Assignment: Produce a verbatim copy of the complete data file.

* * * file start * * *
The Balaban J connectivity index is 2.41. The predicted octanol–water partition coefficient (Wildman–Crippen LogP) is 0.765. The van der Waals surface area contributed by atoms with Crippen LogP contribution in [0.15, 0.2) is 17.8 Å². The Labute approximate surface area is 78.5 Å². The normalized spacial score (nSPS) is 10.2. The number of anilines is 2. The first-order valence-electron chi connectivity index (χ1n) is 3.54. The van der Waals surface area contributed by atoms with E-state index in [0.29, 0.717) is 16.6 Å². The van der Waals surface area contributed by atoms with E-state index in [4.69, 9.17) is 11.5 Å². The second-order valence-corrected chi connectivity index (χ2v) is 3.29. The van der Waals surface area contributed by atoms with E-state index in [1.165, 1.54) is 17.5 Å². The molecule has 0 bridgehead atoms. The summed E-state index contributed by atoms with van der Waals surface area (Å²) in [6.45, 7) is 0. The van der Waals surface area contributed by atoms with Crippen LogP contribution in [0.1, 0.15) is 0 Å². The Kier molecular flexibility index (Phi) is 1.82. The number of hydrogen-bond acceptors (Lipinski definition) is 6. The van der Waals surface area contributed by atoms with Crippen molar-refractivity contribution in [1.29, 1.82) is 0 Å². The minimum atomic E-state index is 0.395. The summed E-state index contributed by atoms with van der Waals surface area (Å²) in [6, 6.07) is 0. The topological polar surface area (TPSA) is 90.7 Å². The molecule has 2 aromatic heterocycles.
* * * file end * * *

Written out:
The Balaban J connectivity index is 2.41. The predicted octanol–water partition coefficient (Wildman–Crippen LogP) is 0.765. The van der Waals surface area contributed by atoms with Crippen LogP contribution in [0.15, 0.2) is 17.8 Å². The Labute approximate surface area is 78.5 Å². The normalized spacial score (nSPS) is 10.2. The number of anilines is 2. The first-order valence-electron chi connectivity index (χ1n) is 3.54. The van der Waals surface area contributed by atoms with E-state index in [0.29, 0.717) is 16.6 Å². The van der Waals surface area contributed by atoms with E-state index in [4.69, 9.17) is 11.5 Å². The second-order valence-corrected chi connectivity index (χ2v) is 3.29. The van der Waals surface area contributed by atoms with E-state index in [1.165, 1.54) is 17.5 Å². The molecule has 0 bridgehead atoms. The summed E-state index contributed by atoms with van der Waals surface area (Å²) in [6.45, 7) is 0. The van der Waals surface area contributed by atoms with Crippen LogP contribution in [0.1, 0.15) is 0 Å². The Kier molecular flexibility index (Phi) is 1.82. The number of hydrogen-bond acceptors (Lipinski definition) is 6. The van der Waals surface area contributed by atoms with Crippen molar-refractivity contribution in [1.29, 1.82) is 0 Å². The minimum atomic E-state index is 0.395. The summed E-state index contributed by atoms with van der Waals surface area (Å²) in [6, 6.07) is 0. The topological polar surface area (TPSA) is 90.7 Å². The molecule has 2 aromatic heterocycles.